“I wanted my children to become well rounded,” says Teresa. “I wanted them to participate in lots of different activities so that when the time came for them to choose what they wanted to be in life, they’d have a good background. It’s happening. My kids are involved in almost too much. We have animals, and they can sort of learn how to work doing chores.”
“No sort of about it,” Shawn interrupted. “We do chores. I like doing most chores, but the worst is in the middle of the winter when it’s snowing, and out in the corral it’s really yucky. The milk cow is wet and gross, and you have to go out and milk her at 6:00 in the morning when it’s ten below zero. It’s got to be the worst chore in the world.”
Shawn may have to face the cow in the freezing barn some mornings alone, but in everything else his family offers encouragement and love. “We were there behind him to support him,” says Reiner, “not to push him. I don’t think he ever felt pressure to play in any sport.”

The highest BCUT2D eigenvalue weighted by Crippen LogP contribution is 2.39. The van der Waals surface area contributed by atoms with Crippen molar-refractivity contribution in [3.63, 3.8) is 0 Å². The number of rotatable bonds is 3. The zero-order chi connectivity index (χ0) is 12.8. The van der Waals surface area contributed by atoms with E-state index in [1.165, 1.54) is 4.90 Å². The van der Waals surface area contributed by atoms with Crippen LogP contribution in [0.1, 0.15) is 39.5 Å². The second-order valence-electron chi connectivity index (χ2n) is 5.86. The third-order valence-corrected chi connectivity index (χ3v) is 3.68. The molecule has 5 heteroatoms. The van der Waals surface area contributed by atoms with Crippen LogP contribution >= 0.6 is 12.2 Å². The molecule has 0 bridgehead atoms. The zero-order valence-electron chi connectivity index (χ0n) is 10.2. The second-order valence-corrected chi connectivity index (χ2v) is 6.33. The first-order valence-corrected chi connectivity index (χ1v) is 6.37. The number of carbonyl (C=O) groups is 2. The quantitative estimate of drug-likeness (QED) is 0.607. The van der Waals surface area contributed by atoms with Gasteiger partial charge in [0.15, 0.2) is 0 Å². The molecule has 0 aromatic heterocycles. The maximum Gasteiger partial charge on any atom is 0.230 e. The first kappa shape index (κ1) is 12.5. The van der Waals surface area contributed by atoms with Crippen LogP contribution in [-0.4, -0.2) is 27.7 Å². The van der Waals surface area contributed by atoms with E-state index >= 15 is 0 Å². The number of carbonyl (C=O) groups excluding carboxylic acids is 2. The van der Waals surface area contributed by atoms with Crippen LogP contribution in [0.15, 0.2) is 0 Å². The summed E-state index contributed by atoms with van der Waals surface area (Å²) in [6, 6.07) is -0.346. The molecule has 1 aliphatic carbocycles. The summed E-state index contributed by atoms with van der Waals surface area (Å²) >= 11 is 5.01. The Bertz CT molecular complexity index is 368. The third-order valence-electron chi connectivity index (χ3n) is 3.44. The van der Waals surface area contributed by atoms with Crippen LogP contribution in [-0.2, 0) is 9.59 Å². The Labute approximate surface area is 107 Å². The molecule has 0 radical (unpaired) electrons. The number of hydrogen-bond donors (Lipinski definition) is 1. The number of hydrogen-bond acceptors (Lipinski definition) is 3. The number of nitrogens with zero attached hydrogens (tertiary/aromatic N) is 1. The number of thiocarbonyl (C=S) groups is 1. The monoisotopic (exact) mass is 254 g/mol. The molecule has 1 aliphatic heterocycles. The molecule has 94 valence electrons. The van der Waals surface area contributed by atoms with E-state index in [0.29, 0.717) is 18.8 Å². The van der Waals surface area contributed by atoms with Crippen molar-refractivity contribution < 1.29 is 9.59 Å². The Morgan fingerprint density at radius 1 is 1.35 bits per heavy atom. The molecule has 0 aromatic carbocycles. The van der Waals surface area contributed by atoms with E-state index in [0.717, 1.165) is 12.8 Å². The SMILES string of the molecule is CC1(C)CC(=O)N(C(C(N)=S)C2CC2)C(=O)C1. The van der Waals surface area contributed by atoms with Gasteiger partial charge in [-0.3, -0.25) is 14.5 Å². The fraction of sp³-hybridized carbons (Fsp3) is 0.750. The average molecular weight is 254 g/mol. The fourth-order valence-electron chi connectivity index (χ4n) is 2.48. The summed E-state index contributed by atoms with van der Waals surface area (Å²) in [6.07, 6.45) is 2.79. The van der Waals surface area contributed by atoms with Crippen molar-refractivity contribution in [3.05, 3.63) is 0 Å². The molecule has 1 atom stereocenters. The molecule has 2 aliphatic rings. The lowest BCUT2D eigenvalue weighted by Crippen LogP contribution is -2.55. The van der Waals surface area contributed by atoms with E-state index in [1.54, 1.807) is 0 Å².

Shawn loves to play baseball and was the second-string quarterback in football during junior high until he felt he couldn’t risk injury. He was on the high school golf team, although he’s quick to add that when they organized the eight-member team, only seven tried out. “They had to let me on.” He likes to horseback ride, rock climb, and water-ski with his friends.
“We knew quite early that Shawn would be good in basketball,” says Reiner. “I played ball with some men in the ward early mornings at the stake house. I asked Shawn if he would be interested in coming along. He went with me many mornings to the stake center and played with the adults when he was only eleven or twelve.”
Some time in his early teens, Shawn could beat his Dad in one-on-one. “I don’t remember when it happened. When Dad would win, it would make me feel bad, so the next time, he’d let me beat him. I never really knew when I could actually beat him.”